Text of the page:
Keto for Men: 6 Tips to Optimize Your Results

Men occupy an interesting place in the health sphere. While there’s a disparity—albeit one that’s approaching parity—between men and women in the conventional medical literature, in the alternative health world, it’s flipped. Women are a “special interest” group, and their specific health issues and special considerations related to diet and exercise receive a lot of attention, often as a way to counteract the conventional imbalance—and because women tend to be higher consumers of health information. I have far more posts (including a post on Keto For Women) explicitly directed toward women and women’s issues (and the same can be said across many ancestral health sites).

Men are assumed to be “the default,” requiring no special consideration, but is that actually true?

Today, I’ll be talking about any special considerations men should make when following a Keto Reset plan.

Play At the Margins

Historically, anthropologically, and biologically speaking, men can tolerate great variations in environmental intensity. They’re usually (not always of course) the ones going to war, performing great feats of physical endurance and strength, willingly subjecting themselves to misery and pain, as well as being more violent and getting into the most trouble. (On the whole) carrying more muscle mass, secreting more testosterone, and being physically larger than the opposite sex will tend to make all that possible. We see this kind of sexual dimorphism play out across most mammals, and there’s no reason to think humans are any different.

Most of us don’t have these extreme situations foisted on us any more, but we still thrive doing them. Try a 2-day fast. Do one meal a day. Eat a 3-pound steak, then no meat at all the next day. Eat a dozen eggs for breakfast (whenever that happens). Try lots of seemingly extreme experiments to see what works. It may be that you thrive doing the occasional intense bout of keto bravado. Only one way to find out.

Whereas women tend to have a lower tolerance for perturbations in caloric intake for their potential impact on fertility status, men have far more leeway. Take advantage of that.

Be As Strict As Possible Early On

I’m not going to mince words. Get strict. Most of the men I encounter who are having problems with keto do better the stricter they are. For women, it’s often the opposite—they need to relax their keto adherence and just eat.

Don’t mess around with carb refeeds, pre-workout carbs, or “just one donut hole” until you have a good thing going. Get those fat-burning mitochondria built. Stay strong and stay strict.

Manage Your Stress Levels

This is good general advice for everyone on any diet, but it’s especially so for men eating keto.

A big part of traditional masculinity (for better and worse) is stoicism—the ability to soldier on through a difficult situation. This is, on balance, often a good yet misunderstood trait that gets a bad rap that it doesn’t always deserve. Stoicism isn’t unfeeling. At its healthiest, it’s the ability to address the feelings without being ruled by them. It’s feeling grief without letting your life fall to pieces. These are positive ways to respond to life’s slings and arrows. But this can lead to a denial of the physiological ramifications of stress and a failure to manage them with anti-stress behaviors.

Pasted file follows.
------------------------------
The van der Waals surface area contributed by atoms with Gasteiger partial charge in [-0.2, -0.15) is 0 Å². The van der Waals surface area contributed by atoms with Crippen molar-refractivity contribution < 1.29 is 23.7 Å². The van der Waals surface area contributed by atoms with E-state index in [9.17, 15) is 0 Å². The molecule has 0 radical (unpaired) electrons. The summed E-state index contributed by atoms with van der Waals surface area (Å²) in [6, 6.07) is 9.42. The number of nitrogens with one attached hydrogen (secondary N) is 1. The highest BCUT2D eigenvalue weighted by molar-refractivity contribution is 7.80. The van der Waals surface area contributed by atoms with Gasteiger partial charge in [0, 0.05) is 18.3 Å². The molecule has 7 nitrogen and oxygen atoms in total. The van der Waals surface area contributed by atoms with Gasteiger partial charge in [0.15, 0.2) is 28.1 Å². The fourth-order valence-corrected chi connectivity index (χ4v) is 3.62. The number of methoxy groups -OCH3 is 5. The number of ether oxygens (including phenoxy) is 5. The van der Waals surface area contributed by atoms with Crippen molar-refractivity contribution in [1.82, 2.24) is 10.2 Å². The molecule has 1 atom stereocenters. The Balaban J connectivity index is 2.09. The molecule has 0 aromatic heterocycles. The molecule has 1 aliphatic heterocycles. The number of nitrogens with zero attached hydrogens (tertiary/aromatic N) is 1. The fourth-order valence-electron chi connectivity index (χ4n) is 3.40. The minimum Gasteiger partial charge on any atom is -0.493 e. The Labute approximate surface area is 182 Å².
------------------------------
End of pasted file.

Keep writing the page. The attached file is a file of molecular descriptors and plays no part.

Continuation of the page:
Keto does not make you impervious to stress. Being a man does not make you impervious to stress. There are still limits to the amount of stress we can tolerate, physiological ones that no one should try to transcend. At those levels, “mind over matter” stops working. Stress will spike cortisol, blunt testosterone, and make all that decidedly non-keto junk food all the more attractive and alluring.

Monitor Your Testosterone Levels

For the most part, going keto tends to improve testosterone levels:

It reduces body fat. Researchers have known for decades that carrying extra body fat depresses testosterone levels, and that losing the extra fat restores them. In fact, a recent study found that a man’s body weight is such a fantastic predictor of low testosterone and poor sexual function that the authors recommend it should be used as a standard biomarker for evaluating testosterone levels. If keto is helping you lose body fat, it’s probably improving your T levels.

It increases saturated fat and cholesterol intake. Both nutrients (yes, nutrients) are important building blocks for the production of testosterone. Studies show that low-fat, high-fiber diets lower testosterone in men, while diets higher in saturated fat increase it.

Once the initial exodus of body fat is over, though, you have to be more vigilant. Calories can dip too low. Deficiencies of micronutrients you haven’t been thinking about may start to surface. And this can all impact your testosterone levels.

Make sure you’re not starving yourself. Men are built to handle and even prosper from acute boluses of extreme caloric restriction or expenditure (fasts, heavy training), but extended bouts can destroy our hormonal profile. Just look at what happens to a seasoned bodybuilder preparing for competition with caloric restriction and intense training—their testosterone tanks and their cortisol shoots up.

Make sure you’re getting adequate amounts of the pro-testosterone micronutrients. Zinc, vitamin D (either through sun exposure, vitamin D-rich foods like wild salmon, eggs, cod liver oil, or supplementation), saturated fat, cholesterol, magnesium. Using a tool like Cronometer can help you track them and get your diet in order.

Don’t Let Keto Take Over

Men tend to obsess over things that interest them. We scour the literature, try to optimize everything, spend every waking moment thinking about how to do something—in this case, keto—better. We can get a little iron-willed and myopic if we don’t watch ourselves.

Focus is all well and good, but not if it starts impeding your ability to handle other aspects of health that are no less important.

Don’t stay up ’til 2 A.M. arguing on keto forums and reading PubMed abstracts. Get your sleep.

Don’t become a recluse because none of your friends understand your “weird keto thing.” Maintain your social relationships, your community.

Don’t stop sprinting because you measured your blood glucose once after a hill session and it spiked. Exercise is equally important.

Make Sure You’re Lifting

Keto does not replace strength training.

I’m a firm proponent of weight lifting for everyone—man, woman, elderly, and sometimes child (depending on the child). The benefits are unassailable and vast. Carrying lean muscle mass is a wholly beneficial trait for everyone.

But you have to admit, it’s especially crucial for a man. There’s nothing more indicative of poor metabolic health than the male skinny fat look. I see far too many men on keto diets who carry around the skinny fat look, and it’s usually because they aren’t lifting anything heavy. Yeah, you’re burning a lot of fat. Yeah, you’ve got some nice-looking mitochondria. Yeah, keto is protein-sparing. But are you using those mitochondria? Are you taking advantage of that lost dead weight to do some extra pull-ups? Are you content with merely limiting the number of amino acids your ketogenic metabolic state extracts from your muscle tissue, or are you going to build brand new muscle tissue?